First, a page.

The Malian singer Rokia Koné is known as the Rose of Bamako. In a country known for world class instrumentation and great female vocalists, mainly through recordings and performances from luminaries such as Oumou Sangaré and Fatoumata Diawara, Koné has emerged as one of the most innovative, experimental African singers on the international music scene. She used to perform in local Bamako bars, known as “maquis,” riffing off her grandmother’s songs, before she became known for her own soulful repertoire.

Having risen to fame as a member of the feminist group Les Amazones d’Afrique, Koné has long been a campaigner for gender equality. An activist at heart, she has fought for justice, and created a musical style that is based on catchy melodic chants. She says that, growing up, she was always surrounded by music, and by musicians. She performs her latest single, N’yanyan, in her native Bambara language, and the song is a prelude to her forthcoming album, Bamanan, which is a collaboration with Irish-born, California-based producer Jacknife Lee.

Lee is the acclaimed producer of bands including U2, R.E.M and The Killers, and has earned Grammy recognition for his work on Taylor Swift’s multi-million selling Red. Stadium-sized soundscapes are his specialty. Yet Bamanan finds Lee upholding the stark beauty of Rokia’s voice with subtlety and sensitivity. Every nuance and breath is heard, each inflection and melismatic improvisation carefully preserved.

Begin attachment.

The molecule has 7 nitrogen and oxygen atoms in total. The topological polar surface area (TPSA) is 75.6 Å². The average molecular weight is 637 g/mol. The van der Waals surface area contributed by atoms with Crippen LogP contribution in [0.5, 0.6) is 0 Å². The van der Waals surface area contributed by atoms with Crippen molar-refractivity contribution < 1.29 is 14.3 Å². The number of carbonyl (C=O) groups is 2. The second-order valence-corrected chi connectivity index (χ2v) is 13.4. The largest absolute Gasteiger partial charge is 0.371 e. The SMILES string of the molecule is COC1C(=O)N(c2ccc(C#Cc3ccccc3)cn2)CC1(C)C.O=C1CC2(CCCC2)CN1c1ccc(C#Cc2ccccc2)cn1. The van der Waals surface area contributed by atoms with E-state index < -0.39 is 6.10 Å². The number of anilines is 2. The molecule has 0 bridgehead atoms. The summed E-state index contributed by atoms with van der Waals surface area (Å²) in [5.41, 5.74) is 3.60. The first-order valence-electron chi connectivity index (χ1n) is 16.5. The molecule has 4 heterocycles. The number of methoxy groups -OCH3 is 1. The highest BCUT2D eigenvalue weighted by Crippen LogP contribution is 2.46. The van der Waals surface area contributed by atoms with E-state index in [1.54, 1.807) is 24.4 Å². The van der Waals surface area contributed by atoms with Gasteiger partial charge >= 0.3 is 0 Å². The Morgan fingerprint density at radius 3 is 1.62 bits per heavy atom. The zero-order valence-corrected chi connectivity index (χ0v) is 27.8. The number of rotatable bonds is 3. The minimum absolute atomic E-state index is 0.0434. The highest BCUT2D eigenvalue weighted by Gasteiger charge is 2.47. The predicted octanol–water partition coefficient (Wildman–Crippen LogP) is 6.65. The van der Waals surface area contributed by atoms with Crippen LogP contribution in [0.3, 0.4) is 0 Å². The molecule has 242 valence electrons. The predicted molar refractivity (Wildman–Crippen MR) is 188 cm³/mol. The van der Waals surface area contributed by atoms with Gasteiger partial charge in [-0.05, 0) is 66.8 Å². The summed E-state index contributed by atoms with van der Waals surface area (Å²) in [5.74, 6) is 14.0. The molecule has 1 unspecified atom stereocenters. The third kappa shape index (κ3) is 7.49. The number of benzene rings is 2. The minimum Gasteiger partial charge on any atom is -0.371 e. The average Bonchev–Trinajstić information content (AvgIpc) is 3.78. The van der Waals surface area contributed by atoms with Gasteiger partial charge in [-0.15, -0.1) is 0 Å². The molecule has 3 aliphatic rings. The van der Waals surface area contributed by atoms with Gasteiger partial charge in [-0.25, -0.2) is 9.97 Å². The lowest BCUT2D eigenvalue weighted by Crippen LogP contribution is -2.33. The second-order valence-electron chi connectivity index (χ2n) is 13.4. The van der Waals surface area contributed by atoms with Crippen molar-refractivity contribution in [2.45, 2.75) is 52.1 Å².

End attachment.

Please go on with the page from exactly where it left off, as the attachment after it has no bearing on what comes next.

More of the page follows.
The vocals on N’yanyan were recorded in Bamako on August 18, 2020, the night of a coup that marked the beginning of yet another period of instability for Mali, a country that is now known for terrorist attacks, reprisal killings, and endless military operations. The music video for N’yanyan was directed by Senegalese filmmaker Joseph Gaï Ramaka, at his home on the island of Gorée in Senegal.

Another song from the new album is Kurunba. It is a powerful example of resistance and denouncing the customs of exclusion faced by women when they have finished raising their husband’s children. In some patriarchal societies, once her children are married, the wife’s role in the family is diminished and often results in the arrival of a co-wife. If she rebels against this, she could be branded as ‘mad’ and isolated from society. The music video for that song was directed by Zambian choreographer and dancer Kennedy Junior Muntanga.

“Kurunba tells the story of a particular woman who was freed from her isolation,” says Koné. “On the day of her daughter’s wedding she sang this song, and the same people who had tried to lock her up were transformed into dogs and flies. It’s like a curse.” In this pandemic age where many people are searching for more meaning in their lives and endeavors, this album feels like a set of uplifting, deeply rooted compositions that can be described as both ancestral and modern. Kone’s new songs, which are being released on Peter Gabriel’s Real World Records, are basically just right for today’s new times.